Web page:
How do we balance all this? How does the government balance and come to a decision? We are even hearing, to add to that mix, about changing ocean conditions. It seems like a lot of change is happening. I know one thing the fishermen want. I spoke to a number of fishermen yesterday, and the Fisheries Council of Canada. The one thing they want is certainty.

How do we provide certainty in a very changing world, provide the purpose you're talking about, as well as look at whether the spillover effect works?

10:30 a.m.

Vice-Chair of Science and Biodiversity, World Commission on Protected Areas, International Union for Conservation of Nature

Dr. Stephen Woodley

That's a big question with many parts. If you went back to the history of the haddock box, when it was first established as a no-take area, it wasn't a very popular measure. Now I think you would be hard-pressed to stop it from being a no-take area, because it's so popular.

The literature on spillover effect is pretty messy. There are some clear examples where it works, and some clear examples where it doesn't work. It's pretty messy scientifically.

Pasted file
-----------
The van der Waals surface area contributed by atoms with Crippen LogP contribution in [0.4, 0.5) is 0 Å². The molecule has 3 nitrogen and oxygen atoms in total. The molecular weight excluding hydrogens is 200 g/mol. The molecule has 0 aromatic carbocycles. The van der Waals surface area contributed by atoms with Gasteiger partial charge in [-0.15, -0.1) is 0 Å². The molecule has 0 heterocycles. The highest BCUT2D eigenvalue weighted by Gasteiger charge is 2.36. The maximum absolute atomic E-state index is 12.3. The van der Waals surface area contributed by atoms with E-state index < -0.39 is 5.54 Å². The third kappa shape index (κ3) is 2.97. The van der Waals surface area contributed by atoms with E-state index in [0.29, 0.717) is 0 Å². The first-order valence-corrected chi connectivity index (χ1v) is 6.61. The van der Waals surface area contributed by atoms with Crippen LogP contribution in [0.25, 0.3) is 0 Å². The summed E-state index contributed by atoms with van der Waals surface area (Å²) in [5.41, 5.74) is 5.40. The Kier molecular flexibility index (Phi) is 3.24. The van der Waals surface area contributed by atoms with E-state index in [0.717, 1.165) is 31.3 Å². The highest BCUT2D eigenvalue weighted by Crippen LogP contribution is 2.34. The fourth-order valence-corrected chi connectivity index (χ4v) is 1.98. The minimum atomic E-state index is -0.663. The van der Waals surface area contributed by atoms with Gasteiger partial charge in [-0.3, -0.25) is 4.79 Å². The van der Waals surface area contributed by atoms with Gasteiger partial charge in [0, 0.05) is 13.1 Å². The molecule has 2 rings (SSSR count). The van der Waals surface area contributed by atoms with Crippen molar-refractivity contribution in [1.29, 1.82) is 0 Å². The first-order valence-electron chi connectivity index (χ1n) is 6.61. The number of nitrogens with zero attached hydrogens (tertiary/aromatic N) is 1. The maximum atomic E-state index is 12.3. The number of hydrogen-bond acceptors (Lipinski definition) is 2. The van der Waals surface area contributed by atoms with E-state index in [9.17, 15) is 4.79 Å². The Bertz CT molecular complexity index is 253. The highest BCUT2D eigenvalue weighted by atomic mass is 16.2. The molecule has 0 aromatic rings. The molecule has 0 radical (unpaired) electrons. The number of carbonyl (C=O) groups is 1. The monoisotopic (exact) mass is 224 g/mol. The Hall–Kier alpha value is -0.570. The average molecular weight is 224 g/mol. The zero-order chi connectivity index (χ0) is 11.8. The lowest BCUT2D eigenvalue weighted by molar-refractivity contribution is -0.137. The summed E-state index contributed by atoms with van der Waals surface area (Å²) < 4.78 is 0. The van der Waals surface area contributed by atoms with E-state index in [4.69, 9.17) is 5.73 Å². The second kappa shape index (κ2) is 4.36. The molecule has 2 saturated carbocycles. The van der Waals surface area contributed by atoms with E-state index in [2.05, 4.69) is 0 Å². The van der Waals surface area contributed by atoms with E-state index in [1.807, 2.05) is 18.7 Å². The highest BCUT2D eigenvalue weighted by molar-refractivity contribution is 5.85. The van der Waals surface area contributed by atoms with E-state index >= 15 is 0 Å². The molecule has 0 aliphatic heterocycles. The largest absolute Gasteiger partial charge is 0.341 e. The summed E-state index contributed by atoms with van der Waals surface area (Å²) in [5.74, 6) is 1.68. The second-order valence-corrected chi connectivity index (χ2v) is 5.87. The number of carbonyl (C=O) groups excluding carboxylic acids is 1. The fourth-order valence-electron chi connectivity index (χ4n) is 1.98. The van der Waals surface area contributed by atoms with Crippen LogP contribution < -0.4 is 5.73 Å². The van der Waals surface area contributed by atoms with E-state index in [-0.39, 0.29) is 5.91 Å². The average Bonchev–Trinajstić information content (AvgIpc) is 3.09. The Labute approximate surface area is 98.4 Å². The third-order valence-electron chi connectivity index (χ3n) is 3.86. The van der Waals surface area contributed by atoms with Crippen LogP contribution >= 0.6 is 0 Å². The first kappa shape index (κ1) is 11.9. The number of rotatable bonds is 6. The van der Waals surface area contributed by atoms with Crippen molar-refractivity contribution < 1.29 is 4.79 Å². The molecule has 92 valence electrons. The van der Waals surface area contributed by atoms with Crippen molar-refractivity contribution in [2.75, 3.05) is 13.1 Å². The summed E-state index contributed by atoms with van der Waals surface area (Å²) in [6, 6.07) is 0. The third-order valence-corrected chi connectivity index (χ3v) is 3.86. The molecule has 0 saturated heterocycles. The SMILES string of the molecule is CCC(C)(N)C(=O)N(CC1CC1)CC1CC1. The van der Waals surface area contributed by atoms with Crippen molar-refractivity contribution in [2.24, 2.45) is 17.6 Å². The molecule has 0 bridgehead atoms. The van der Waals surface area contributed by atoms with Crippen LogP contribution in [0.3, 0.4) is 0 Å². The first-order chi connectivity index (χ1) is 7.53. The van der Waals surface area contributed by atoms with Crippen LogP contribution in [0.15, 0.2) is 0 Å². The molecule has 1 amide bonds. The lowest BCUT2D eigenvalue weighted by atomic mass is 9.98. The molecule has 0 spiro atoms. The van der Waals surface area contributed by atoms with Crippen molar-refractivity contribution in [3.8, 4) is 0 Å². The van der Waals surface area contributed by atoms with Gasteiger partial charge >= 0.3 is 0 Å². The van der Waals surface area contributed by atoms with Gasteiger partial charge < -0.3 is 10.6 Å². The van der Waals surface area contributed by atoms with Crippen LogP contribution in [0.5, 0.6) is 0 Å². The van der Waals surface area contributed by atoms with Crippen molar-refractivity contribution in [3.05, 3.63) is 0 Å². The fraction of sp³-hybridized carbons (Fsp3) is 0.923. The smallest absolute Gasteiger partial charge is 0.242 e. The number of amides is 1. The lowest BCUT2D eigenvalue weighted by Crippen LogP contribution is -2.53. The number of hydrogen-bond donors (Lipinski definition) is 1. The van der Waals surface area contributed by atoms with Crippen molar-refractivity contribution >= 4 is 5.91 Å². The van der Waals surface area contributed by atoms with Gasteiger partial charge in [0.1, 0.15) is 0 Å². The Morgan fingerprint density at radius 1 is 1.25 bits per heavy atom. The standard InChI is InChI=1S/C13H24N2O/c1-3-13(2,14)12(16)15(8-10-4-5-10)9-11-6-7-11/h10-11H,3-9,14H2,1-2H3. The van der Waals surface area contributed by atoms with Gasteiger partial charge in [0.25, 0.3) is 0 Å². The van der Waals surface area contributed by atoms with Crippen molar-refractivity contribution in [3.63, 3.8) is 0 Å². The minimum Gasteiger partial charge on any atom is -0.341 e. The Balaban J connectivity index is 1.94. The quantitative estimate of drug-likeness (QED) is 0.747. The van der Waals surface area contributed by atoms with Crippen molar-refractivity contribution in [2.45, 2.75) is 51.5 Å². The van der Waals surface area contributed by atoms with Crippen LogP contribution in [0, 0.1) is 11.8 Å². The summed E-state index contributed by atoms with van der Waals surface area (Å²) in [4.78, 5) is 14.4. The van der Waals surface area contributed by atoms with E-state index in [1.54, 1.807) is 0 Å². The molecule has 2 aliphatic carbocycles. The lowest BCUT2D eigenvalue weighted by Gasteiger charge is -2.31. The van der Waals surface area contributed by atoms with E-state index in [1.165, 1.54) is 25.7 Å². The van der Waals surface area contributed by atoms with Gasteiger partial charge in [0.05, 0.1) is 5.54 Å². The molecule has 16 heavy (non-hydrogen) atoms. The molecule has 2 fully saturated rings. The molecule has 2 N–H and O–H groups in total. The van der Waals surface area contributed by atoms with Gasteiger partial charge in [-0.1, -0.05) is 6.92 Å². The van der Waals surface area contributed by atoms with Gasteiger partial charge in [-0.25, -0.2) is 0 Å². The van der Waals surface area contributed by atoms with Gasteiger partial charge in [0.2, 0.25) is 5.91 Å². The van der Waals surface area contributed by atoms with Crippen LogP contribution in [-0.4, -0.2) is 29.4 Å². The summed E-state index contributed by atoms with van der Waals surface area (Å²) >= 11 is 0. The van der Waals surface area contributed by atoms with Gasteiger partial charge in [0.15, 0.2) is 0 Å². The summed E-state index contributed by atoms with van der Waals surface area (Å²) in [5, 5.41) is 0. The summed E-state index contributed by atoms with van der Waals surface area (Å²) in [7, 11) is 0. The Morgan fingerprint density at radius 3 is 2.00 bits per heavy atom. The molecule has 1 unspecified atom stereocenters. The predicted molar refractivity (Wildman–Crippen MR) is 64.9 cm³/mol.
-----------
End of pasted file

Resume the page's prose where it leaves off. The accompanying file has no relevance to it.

It's pretty clear it works for many different kinds of species, and sometimes it works for surprising species. There are small enclosures in the gulf islands off California, where you get really surprising spillover effects. People said it would never work for that species because it's a migratory species, but you see spillover effects outside these rather small protected areas.

There is no uncertainty that it's a changing and dramatic world. If you look at the elements of sustainability: social, economic and ecological. The ecological part of that is the most brittle. The social one is the most highly adaptive. We've changed on a dime with changing economic conditions. Fishers have been good at doing that for a long time. In the Bay of Fundy, they're fishing lobster now where they used to fish herring weirs.

I know it's hard to be displaced and I recognize that significance, but I think there are benefits to fishers in having marine protected areas. I wouldn't be arguing for it so strongly if there weren't. There are real benefits in managing oceans sustainably.

I don't know if that's a good answer to your question, but—

10:30 a.m.

NDP

Fin Donnelly NDP Port Moody—Coquitlam, BC